Answers to Common Arguments
Under US law, tribe is a bureaucratic term. For a community of Native Americans to gain access to programs, and to enforce rights due to them under treaties and laws, they must be recognized as a tribe. This is comparable to unincorporated areas applying for municipal status under state laws. Away from the law, Native Americans often prefer the words nation or people over tribe.
Historically, the US government treats all Native American groups as tribes because of the same outdated cultural evolutionary theories and colonial points that led European colonialists to treat all African groups as tribes. As in Africa, the term obscures wide historical differences in way of life, political and social organization, and culture among Native Americans. When we see that the same term is applied indiscriminately to Native American groups and African groups, the problem of primitive savagery as the implied common denominator becomes much more pronounced.
When Africans learn English they are usually taught that tribe is the term that English-speakers will recognize. But what underlying meaning in their own languages are Africans translating when they say tribe? Take the word isizwe in Zulu. In English, writers often refer to the Zulu tribe, whereas in Zulu the word for the Zulu as a group would be isizwe. Often Zulu-speakers will use the English word tribe because that's what they think English speakers expect, or what they were taught in school. Yet Zulu linguists say that a better translation of isizwe is nation or people. The African National Congress called its guerrilla army Umkhonto weSizwe, "Spear of the Nation" not "Spear of the Tribe." Isizwe refers both to the multi-ethnic South African nation and to ethno-national peoples that form a part of the multi-ethnic nation. When Africans use the word tribe in general conversation, they do not mean the negative connotations of primitivism the word has in Western countries.
This is true. But what they mean by this is ethnic divisiveness, as intensified by colonial divide and rule tactics. Colonial governments told Africans they came in tribes, and rewarded people who acted in terms of ethnic competition. Thus for leaders trying to build multi-ethnic nations, tribalism is an obstacle because it is an outlook that pursus political advantage through ethnic discrimination and chauvinism. The association of nation-building problems with the term "tribe" just reflects the colonial heritage and translation issue already mentioned.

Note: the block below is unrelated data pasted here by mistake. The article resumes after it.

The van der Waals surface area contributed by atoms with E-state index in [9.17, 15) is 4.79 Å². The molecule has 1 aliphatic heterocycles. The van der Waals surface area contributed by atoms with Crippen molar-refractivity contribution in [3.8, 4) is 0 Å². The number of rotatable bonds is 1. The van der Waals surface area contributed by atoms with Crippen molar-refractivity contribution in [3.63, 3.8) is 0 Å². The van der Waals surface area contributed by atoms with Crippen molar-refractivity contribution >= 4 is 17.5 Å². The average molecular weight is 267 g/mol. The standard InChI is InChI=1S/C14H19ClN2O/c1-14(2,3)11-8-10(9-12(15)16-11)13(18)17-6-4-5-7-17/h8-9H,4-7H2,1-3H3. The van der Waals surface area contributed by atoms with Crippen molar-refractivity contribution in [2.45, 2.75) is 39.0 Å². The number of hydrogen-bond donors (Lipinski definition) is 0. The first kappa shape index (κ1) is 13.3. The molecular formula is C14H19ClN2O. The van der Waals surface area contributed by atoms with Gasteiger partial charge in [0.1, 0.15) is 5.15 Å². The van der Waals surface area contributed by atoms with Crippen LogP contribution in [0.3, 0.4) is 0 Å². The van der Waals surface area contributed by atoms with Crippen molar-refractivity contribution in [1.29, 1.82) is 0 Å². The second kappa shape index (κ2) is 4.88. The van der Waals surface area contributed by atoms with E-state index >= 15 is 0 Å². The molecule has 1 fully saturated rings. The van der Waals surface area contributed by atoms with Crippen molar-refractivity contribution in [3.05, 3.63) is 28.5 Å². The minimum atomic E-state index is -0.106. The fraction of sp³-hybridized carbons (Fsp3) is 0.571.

African ethnic divisions are quite real, but have little to do with ancient or primitive forms of identity or conflict. Rather, ethnic divisiveness in Africa takes intensely modern forms. It takes place most often in urban settings, or in relations of rural communities to national states. It relies on bureaucratic identity documents, technologies like writing and radio, and modern techniques of organization and mobilization.
Like ethnic divisions elsewhere, African ethnic divisions call on images of heritage and ancestry. In this sense, when journalists refer to the ethnic conflicts so prominent all across the modern world — as in Bosnia or Belgium — as tribalism, the implied resemblance to Africa is not wrong. The problem is that in all these cases what is similar is very modern, not primitive or atavistic. Calling it primitive will not help in understanding or changing it.
No, it isn't. Avoiding the term tribe is saying that ideas matter. If the term tribe accurately conveyed and clarified truths better than other words, even if they were hard and unpleasant truths, we should use it. But the term tribe is vague, contradictory and confusing, not clarifying. For the most part it does not convey truths but myths, stereotypes and prejudices. When it does express truths, there are other words which express the same truths more clearly, without the additional distortions. Given a choice between words that express truths clearly and precisely, and words which convey partial truths murkily and distortedly, we should choose the former over the latter. That means choosing nation, people, community, chiefdom, kin-group, village or another appropriate word over tribe, when writing or talking about Africa. The question is not political correctness but empirical accuracy and intellectual honesty.